Frontier investigating Elite: Dangerous exploiters

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Elite - Asteroid Field

Elite: Dangerous studio Frontier Developments says players who took advantage of an exploit that cropped up due to a database error could face repercussions including exclusion from the 'Race to Elite' competition. The trouble started on January 1, when a network issue left "a relatively small number" of pilots unable to play the game.

Frontier issued refunds to all affected players, along with a 20 percent bonus for the aggravation, but during that process some pilots received far more than they were actually entitled to—as much as five billion credits in some cases. The studio is now chasing down those errors and will roll them back where appropriate, but it also emphasized that commanders in these cases will not be punished, since the refunds were not their fault.

The database error also opened an exploit that allows players to generate credits, however, and that's a different matter entirely. "These players know they are exploiting the system and will also be investigated," Frontier's Andrew Barlow wrote. "Actions may be taken against players who are known to be exploiting the system and do stand out from the commanders who were simply given the credits during our credit refund process. These players will also not be eligible for the 'Race to Elite' competition if we feel they have gained an unfair advantage over the competition."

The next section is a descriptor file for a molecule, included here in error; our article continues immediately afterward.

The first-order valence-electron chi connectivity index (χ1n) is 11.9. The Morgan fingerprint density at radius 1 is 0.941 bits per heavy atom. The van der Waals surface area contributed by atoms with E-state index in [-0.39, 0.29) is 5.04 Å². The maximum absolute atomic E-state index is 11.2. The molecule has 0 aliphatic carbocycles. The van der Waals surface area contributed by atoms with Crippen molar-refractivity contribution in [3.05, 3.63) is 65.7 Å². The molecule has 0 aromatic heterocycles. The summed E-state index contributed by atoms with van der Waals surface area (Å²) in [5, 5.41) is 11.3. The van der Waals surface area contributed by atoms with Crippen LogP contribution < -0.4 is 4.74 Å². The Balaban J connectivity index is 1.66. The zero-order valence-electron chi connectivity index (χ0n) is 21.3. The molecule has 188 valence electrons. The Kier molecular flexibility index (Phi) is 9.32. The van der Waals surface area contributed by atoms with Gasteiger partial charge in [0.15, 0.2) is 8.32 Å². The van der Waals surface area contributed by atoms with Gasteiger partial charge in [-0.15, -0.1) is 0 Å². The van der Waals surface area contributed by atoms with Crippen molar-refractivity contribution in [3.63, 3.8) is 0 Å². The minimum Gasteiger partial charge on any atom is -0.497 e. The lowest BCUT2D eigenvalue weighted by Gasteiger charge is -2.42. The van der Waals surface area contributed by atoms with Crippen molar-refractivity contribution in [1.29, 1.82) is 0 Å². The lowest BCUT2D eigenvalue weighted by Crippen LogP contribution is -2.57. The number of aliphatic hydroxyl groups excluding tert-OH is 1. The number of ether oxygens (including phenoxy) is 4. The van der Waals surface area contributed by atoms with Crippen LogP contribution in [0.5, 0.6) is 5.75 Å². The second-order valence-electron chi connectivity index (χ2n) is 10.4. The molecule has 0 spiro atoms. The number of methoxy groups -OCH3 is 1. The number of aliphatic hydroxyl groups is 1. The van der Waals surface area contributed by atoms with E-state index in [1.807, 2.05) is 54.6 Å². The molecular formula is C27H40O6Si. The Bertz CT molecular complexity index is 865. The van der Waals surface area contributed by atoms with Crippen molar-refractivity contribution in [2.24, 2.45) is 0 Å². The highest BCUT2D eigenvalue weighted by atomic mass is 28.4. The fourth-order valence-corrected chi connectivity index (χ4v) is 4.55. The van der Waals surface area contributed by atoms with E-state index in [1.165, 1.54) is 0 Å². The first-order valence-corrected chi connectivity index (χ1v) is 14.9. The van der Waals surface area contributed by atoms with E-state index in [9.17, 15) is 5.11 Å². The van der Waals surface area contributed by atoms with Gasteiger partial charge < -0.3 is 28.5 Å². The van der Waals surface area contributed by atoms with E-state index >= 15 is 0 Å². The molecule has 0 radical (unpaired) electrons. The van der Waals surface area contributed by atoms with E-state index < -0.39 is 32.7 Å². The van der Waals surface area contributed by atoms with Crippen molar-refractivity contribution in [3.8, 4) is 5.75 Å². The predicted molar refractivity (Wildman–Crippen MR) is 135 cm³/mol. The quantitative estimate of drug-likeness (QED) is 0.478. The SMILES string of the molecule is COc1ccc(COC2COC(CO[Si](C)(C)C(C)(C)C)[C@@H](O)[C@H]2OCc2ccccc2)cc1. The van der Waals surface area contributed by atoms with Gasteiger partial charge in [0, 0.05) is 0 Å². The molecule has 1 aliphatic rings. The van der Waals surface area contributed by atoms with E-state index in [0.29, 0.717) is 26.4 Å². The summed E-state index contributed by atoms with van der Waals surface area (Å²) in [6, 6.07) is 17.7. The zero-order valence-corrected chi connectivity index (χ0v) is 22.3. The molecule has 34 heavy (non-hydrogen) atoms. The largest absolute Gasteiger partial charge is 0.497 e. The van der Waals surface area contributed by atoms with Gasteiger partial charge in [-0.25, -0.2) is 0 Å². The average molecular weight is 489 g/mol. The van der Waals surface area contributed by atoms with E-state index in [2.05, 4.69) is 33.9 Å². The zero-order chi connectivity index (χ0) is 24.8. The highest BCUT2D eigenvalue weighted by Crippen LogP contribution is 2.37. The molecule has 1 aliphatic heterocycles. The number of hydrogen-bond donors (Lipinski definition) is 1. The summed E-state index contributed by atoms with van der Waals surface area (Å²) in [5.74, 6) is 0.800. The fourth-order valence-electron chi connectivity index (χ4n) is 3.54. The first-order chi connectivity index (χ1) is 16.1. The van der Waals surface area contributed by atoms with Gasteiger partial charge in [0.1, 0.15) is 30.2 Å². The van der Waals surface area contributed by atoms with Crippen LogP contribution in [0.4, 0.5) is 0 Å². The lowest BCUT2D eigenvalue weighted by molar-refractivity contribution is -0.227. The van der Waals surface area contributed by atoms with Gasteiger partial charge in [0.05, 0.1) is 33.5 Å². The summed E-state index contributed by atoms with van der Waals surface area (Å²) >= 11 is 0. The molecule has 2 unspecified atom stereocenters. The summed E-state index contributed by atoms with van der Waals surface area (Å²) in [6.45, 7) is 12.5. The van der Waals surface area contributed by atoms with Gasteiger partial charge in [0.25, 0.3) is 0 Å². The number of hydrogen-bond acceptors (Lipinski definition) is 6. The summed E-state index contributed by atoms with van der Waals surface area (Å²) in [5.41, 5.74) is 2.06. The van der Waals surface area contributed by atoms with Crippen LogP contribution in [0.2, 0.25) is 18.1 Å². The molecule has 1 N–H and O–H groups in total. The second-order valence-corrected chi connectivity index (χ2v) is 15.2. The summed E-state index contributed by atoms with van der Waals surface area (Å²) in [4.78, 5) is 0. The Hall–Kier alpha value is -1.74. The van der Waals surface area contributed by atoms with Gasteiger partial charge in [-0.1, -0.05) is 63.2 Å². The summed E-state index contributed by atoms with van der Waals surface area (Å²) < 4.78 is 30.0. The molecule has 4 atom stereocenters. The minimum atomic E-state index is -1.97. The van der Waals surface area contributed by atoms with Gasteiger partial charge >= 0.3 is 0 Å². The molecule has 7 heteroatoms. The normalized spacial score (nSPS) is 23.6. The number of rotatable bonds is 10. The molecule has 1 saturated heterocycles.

Frontier also said it will release a "Server Status" dashboard which will keep players up to date on the state of the online galaxy. Elite: Dangerous requires a connection to game servers even in single-player mode; it was originally intended to have an offline mode but studio boss David Braben said in November 2014 that "as features were implemented, for the best results we chose to prioritize delivery of the online single and multiplayer experiences."

Andy Chalk

Andy has been gaming on PCs from the very beginning, starting as a youngster with text adventures and primitive action games on a cassette-based TRS80. From there he graduated to the glory days of Sierra Online adventures and Microprose sims, ran a local BBS, learned how to build PCs, and developed a longstanding love of RPGs, immersive sims, and shooters. He began writing videogame news in 2007 for The Escapist and somehow managed to avoid getting fired until 2014, when he joined the storied ranks of PC Gamer. He covers all aspects of the industry, from new game announcements and patch notes to legal disputes, Twitch beefs, esports, and Henry Cavill. Lots of Henry Cavill.